How to grow Italian cypress

Cupressus semperivrens. Getty Images

The Italian or Mediterranean cypress (Cupressus sempervirens) is native to the Eastern Mediterranean region and widely grown in gardens and the wider landscape of many European countries, where its distinctive tall and slender, dark green trees are dotted like living exclamation marks. In the UK, Italian cypress is particularly useful in urban areas or small gardens to add formal style and structure, especially due to its compact height. Although associated with the Mediterranean, Italian cypress is hardy and tolerates frost, though shelter from winds is essential. Once established, Italian cypress is tolerant of drought.

Italian cypress has an unmistakeable outline: tall, slender, pencil-shaped, with tiny dark green scale-like, evergreen leaves. The foliage is strongly aromatic if crushed.

The dense evergreen of Italian cypress foliage provides good nesting and roosting opportunities for birds, and winter protection for wildlife generally. Italian cypress is prone to aphids, which provide a useful food source for birds, and beneficial insects such as ladybirds.

The ultimate size of Italian cypress can be over 20m high and up to 2.5m wide in Mediterranean regions, but trees growing in cooler climates such as the UK will be much smaller. What’s more, you can restrict growth to your desired size by clipping regularly. Some named varieties are naturally more slender than the species.

How to grow Italian cypress

Use Italian cypress in a formal planting scheme to add height and structure, as screening or to create a focal point in a garden design. Grow in a sheltered sunny spot, in well-drained soil. Plant early in the year – keep watered during dry spells for the first couple of years and trim regularly from an early age to maintain shape.

Growing Italian cypress: jump links

Where to grow Italian cypress

Italian cypress trees. Getty Images
Italian cypress trees. Getty Images

Site in full sun where the tree is sheltered from winds. Exposure to cold, dry winds can lead to distortion, scorch or damage to the neat columnar shape of this tree. Because Italian cypress is prone to airborne fungi, avoid planting in high-rainfall areas.

How to plant Italian cypress

Plant Italian cypress in well drained, reasonably fertile soil without additional organic matter or fertilizer. Avoid heavy soils that are prone to waterlogging, especially in winter. Beware of planting too deeply, which can cause the stem to rot – the top of the root ball should be level or slightly above the surrounding soil level. Secure the tree with a short stake, angled at 45°, and a tree tie. Ideally plant in late winter to spring and keep watered during dry spells for the first 1-2 growing seasons.

How to prune Italian cypress

Italian cypress foliage. Getty Images
Italian cypress foliage. Getty Images

Regular trimming is essential to maintain the slender upright shape, starting from when the tree is very young. During May to September, use shears to clip the sides to produce neat, dense growth on an evenly shaped tree, whilst avoiding cutting into older wood. If pruning multiple trees, clean the blades of the shears between doing each one, with a weak (5%) solution of bleach in water, to avoid risk of disease transmission.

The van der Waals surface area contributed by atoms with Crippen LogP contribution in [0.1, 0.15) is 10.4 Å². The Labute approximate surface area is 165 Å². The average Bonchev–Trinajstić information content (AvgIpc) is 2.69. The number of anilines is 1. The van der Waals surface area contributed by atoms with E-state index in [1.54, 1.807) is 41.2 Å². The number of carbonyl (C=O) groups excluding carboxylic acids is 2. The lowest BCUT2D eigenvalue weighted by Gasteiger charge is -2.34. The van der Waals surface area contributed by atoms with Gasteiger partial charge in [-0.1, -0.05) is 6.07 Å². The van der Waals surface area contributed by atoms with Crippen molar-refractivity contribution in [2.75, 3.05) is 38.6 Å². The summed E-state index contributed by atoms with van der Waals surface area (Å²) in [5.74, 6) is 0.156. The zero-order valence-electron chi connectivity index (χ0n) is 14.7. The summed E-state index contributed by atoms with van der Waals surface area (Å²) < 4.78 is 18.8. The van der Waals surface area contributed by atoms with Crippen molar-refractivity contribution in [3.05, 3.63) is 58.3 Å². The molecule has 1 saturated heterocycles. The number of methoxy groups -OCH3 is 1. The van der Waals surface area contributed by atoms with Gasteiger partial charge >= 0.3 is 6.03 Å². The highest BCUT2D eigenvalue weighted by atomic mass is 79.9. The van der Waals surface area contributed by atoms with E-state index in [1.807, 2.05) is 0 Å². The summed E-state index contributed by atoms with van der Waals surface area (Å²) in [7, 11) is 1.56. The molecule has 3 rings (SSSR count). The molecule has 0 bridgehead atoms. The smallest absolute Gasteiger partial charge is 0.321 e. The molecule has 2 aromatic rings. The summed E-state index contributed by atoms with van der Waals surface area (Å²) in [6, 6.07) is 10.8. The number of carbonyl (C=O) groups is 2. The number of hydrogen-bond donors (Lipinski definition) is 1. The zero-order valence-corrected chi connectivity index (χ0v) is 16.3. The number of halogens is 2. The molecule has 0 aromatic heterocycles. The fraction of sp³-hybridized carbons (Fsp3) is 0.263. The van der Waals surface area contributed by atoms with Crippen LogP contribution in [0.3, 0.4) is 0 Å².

Once the tree has reached the desired height, cut the top, making a slanting cut which is more in keeping with the trees’ shape than a horizontal one.

Problem solving

Correct siting and regular pruning will avert potential problems such as yellowing and dead plants due to waterlogging, and misshapen growth due to wind.

Aphids often occur on Italian cypress and may be followed by black sooty mould that thrives on the sticky honeydew that they secrete. They usually do little or no harm to the tree and control isn’t necessary – encouraging wildlife and beneficial insects, which will feed on the aphids, is the best method of control.

Advice on buying Italian cypress

  • Italian cypress (Cupressus sempervirens) is widely available to buy as pot grown plants all year round from nurseries, garden centres, or online
  • An extensive range of sizes on offer range from small young trees around 45-60cm high, up to mature ready-grown specimens up to several metres in height. Buying a good-sized plant can be worth doing, if the budget permits, as Italian cypress may be slow to get growing initially

Where to buy Italian cypress


Italian cypress trees to grow

Cupressus sempervirens ‘Totem Pole’ – extremely thin, columnar habit.



Flower Seeds


Choosing the right fruit trees for your climate
How to harvest herbs: How and when to harvest homegrown herbs
what weed is it? putting names to pesky plants
Georgia’s Farming and Gardening Sector: Top 10 Easiest Veggies to Grow [Infographic]
15 Garden Trends To Avoid in 2024: Experts Warn Against These Outdated Designs
How To Overwinter Ollas For Years Of Use: Get More From Irrigation Pots
How To Grow An Indoor Lemon Tree
No-Till Cover Crops: How To Grow Healthier Soil Over Winter
Win a £100 voucher for The Lawn Pack
Win a holiday to Slovenia and The Gulf of Trieste
Comp test
Ardkinglas Woodland Garden, Gruffalo & Fairy Trail 2-for-1 entry
Quick Tip: Save Your Seeds
Quick Tip: Plant Where You Can Easily Water
Quick Tip: Don’t Work Wet Soil
Quick Tip: Focus on Soil Drainage When Starting a Garden
Top 6 Struggles of Growing Herbs Indoors (w/ solutions)!!!??? // Garden Answer
Top 5 Beginner Tips For Apartment Gardeners Aja Dang Epic
How To Grow Tomatoes Indoors
How To Care For Indoor Plants + GREENIFY YOUR SPACE
How to Grow Vegetable Seedlings
Try it now | How to grow Bean Sprouts in the fastest and easiest
Try it now | How to grow Bean Sprouts in the fastest and easiest
Biggest & Thickest Buds on Cannabis using This Organic Hardener & Sugars
Biggest & Thickest Buds on Cannabis using This Organic Hardener & Sugars